In summary, we demonstrate the purine scaffold HSP90 inhibitor PU-H71 shows preclinical efficacy in JAK1- and JAK2-dependent cell lines and in murine models of ALL. JAK-mutant ALL cells were sensitive to PU-H71 therapy, and PU-H71 exposure resulted in dose-dependent JAK kinase degradation and inhibition of downstream signaling pathways. Furthermore, Hsp90 inhibition reduced disease burden and improved survival of T-cell leukemic mice. Finally, ruxolitinib persistence in JAK1- and JAK2-mutant ALL cells can be reversed with PU-H71. Our data suggest that HSP90 is a valid target in JAK1- and JAK2-mutant ALL, and that clinical studies of PU-H71, alone and in combination with JAK inhibitors and other ALL therapies, are warranted in JAK-mutant, relapsed/high-risk ALL.

Authorship

Contribution: N.K., M.K., and R.L.L. conceived the project, designed experiments, and wrote the manuscript with input from all other authors; N.K., N.B., E. Papalexi, P.K., L.D., A.K., L.L., M.S.M., and M.K. performed experiments; N.K., S.M., N.B., P.K., A.K., S.A., J.T.-F., A.A.F., L.L., M.K., and R.L.L. analyzed data; S.O.O., G.C., M.S.T., E. Paietta, J.M.R., and C.G.M. provided patient samples and xenograft models; and K.W., J.H., D.L., P.S., and V.M. performed mutational analysis of xenografts.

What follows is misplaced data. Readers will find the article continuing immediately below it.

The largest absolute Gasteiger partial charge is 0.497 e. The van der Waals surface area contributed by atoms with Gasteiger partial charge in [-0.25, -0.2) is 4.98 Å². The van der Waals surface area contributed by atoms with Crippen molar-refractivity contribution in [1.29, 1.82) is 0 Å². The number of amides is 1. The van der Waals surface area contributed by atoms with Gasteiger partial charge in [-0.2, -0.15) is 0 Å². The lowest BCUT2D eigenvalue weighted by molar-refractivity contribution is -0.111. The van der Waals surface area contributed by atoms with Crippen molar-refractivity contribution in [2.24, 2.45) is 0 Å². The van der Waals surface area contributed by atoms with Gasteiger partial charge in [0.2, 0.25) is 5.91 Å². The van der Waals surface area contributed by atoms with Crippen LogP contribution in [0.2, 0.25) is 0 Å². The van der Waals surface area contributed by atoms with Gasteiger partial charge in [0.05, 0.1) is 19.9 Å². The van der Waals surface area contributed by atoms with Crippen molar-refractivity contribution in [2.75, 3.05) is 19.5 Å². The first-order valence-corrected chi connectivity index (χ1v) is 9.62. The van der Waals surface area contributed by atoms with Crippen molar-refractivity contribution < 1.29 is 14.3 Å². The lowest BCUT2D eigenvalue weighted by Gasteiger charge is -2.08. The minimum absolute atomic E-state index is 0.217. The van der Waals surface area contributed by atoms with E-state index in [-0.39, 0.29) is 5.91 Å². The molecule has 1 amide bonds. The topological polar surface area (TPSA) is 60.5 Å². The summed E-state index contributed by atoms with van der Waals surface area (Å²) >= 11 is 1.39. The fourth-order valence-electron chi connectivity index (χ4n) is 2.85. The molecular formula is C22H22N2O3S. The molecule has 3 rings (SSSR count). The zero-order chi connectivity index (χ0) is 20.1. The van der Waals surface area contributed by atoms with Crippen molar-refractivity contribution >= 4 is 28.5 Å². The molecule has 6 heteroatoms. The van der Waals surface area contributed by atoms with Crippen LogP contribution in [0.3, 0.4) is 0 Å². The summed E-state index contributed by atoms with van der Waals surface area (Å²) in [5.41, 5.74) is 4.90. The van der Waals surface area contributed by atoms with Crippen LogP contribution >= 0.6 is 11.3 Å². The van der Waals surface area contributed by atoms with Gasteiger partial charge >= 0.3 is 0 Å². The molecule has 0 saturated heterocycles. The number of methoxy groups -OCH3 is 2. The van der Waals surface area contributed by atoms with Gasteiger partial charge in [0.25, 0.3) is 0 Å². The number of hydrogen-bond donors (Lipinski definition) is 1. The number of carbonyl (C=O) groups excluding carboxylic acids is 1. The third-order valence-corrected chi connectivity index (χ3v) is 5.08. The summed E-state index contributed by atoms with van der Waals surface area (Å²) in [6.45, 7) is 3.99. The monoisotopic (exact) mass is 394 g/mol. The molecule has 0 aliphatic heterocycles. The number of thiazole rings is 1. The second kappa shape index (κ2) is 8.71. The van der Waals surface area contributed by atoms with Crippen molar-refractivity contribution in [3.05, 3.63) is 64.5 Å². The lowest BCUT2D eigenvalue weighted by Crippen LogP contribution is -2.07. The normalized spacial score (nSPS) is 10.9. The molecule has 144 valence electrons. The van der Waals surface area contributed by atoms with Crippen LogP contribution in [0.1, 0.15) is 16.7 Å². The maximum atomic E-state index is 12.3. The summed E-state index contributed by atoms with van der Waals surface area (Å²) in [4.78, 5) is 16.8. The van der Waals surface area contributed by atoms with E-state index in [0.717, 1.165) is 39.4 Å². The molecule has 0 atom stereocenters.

Conflict-of-interest disclosure: R.L.L. is a consultant and receives research support from Novartis Pharmaceuticals. Memorial Sloan Kettering Cancer Center holds the intellectual rights to PU-H71. Samus Therapeutics, of which G.C. has partial ownership, has licensed PU-H71. The remaining authors declare no competing financial interests.

Correspondence: Maria Kleppe, Human Oncology and Pathogenesis Program, Memorial Sloan Kettering Cancer Center, 1275 York Ave, Box 20, New York, NY 10065; e-mail: kleppem{at}mskcc.org; and Ross L. Levine, Human Oncology and Pathogenesis Program, Memorial Sloan Kettering Cancer Center, 1275 York Ave, Box 20, New York, NY 10065; e-mail: leviner{at}mskcc.org.

Acknowledgments

The authors thank members of the Levine laboratory for helpful comments and discussion.

This work was supported by grants from the William Lawrence and Blanche Hughes Foundation (N.K. and R.L.L.) and from the William and Alice Goodwin Experimental Therapeutics Center and the Kleberg Foundation (S.A. and R.L.L.). Technical services provided by the Memorial Sloan Kettering Cancer Center (MSKCC) Core Facilities were supported in part by MSKCC Support Grant/Core Grant P30 CA008748.

M.K. is a fellow of the Leukemia & Lymphoma Society and was previously supported by an EMBO Long-Term Fellowship. A.A.F. and R.L.L. are Leukemia & Lymphoma Society Scholars.

Footnotes

  • The online version of this article contains a data supplement.

  • The publication costs of this article were defrayed in part by page charge payment. Therefore, and solely to indicate this fact, this article is hereby marked “advertisement” in accordance with 18 USC section 1734.

  • Submitted March 21, 2015.
  • Accepted September 27, 2015.

References